The very first person I ever interviewed as a hiring manager asked me an interesting question: “What is your people management philosophy?”
Good question! At that point in my career, I had led project teams and managed contractors, but I hadn’t done anything that really required a people management philosophy. I’m sure I said something like, “hire great people, give them interesting problems, and stay out of their way.”
A few years later I had the opportunity to hear a talk given by Bruce Tulgan, author of It’s OK to Be the Boss. Tulgan’s philosophy is that “staying out of the way” is not management. He argues that a manager’s job is to provide clear expectations and helpful direct guidance. Everyone who works for you should know exactly what you expect them to do and how you expect them to do it. The granularity of direction depends on many factors, but the goal is to overcome the epidemic problem of not knowing what is expected of you as an employee, how exactly success is measured, and how well you are doing. Further, managers have a responsibility to actively help their people grow and improve every day, not just to swoop in and fight fires when things go wrong.
David Rock, whom I’ve been writing about lately, on the other hand, approaches the world from the perspective of a coach. From his point of view, the best management philosophy centers around enabling a state of mind that helps employees find solutions. In Rock’s worldview, employees need to feel safe (we get defensive when we feel our status is threatened), have autonomy, understand expectations, and we need to connect with them on a personal, human level.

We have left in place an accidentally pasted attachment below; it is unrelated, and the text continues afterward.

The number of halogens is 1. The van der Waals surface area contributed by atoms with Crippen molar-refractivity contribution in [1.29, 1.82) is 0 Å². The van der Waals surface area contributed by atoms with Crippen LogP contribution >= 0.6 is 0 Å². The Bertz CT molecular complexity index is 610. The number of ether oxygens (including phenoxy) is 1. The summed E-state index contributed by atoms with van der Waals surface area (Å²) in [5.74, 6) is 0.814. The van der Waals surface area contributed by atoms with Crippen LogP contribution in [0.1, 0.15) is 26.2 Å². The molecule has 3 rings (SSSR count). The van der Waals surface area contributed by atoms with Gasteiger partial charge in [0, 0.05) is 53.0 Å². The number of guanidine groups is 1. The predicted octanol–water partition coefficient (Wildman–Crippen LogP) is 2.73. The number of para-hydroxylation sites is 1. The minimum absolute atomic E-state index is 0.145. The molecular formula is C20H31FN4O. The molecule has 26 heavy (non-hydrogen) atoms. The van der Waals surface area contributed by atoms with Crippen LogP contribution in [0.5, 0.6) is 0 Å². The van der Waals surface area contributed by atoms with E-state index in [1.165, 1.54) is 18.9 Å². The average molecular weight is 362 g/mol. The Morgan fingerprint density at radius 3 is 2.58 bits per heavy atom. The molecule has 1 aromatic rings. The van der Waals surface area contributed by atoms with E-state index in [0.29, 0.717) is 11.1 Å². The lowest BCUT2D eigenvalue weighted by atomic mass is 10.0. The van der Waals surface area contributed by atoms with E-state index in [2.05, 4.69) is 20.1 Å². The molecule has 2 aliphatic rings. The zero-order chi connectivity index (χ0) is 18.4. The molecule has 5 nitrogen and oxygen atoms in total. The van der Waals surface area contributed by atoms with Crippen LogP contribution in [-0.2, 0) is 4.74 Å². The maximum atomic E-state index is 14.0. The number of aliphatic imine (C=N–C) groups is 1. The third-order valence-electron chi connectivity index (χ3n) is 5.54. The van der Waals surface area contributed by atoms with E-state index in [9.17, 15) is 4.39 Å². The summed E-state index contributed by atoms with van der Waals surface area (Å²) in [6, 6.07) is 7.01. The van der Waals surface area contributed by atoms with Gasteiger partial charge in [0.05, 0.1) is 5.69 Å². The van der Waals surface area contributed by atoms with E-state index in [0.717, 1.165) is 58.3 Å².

In Rock’s view, the job of a manger is to create conditions under which his or her employees can solve problems themselves, thus ensuring that they buy into the solutions and helping them grow. Tulgan would say that if, as a manager, if you have opinions about how an employee should solve a problem, you should tell him or her so he or she doesn’t spend a lot of time doing it wrong. Rock, on the other hand, speaks of how giving people a solution creates resistance, not relief and gratitude (a phenomenon Rock himself labels as “bizarre,” but true). In Rock’s view, it’s better to ask questions that lead someone to an answer rather than just telling them the answer.
What do I believe? Rock’s position has never rung completely true for me–there are many times when my managers had excellent direction for which I was grateful. And I don’t believe I tend to react with resistance to ideas that aren’t my own, so it’s hard for me to envision this being the default state of others.
On the other hand, I’m a big believer in the power of “the question”–the question that snaps everything into focus and makes you realize that you are missing some fundamentally flawed assumptions about how you are approaching a problem. I’ve worked for people who are good at asking The Question and I’ve always greatly respected this power and the effect it has on the person being asked. A great question suggests multiple solution paths and, crucially, the chance to be the owner of the solution. A solution you feel ownership of is more compelling than one suggested by another person.
I’ve been significantly influenced by Tulgan and his guidance that to be successful as a manager one has to be active in the role, not just on call in case anyone has problems, and I intend to continue to try and live up to his ideals. In the meantime, I often don’t have the answers; I’ll continue to think about Rock, coaching, and the art of the question.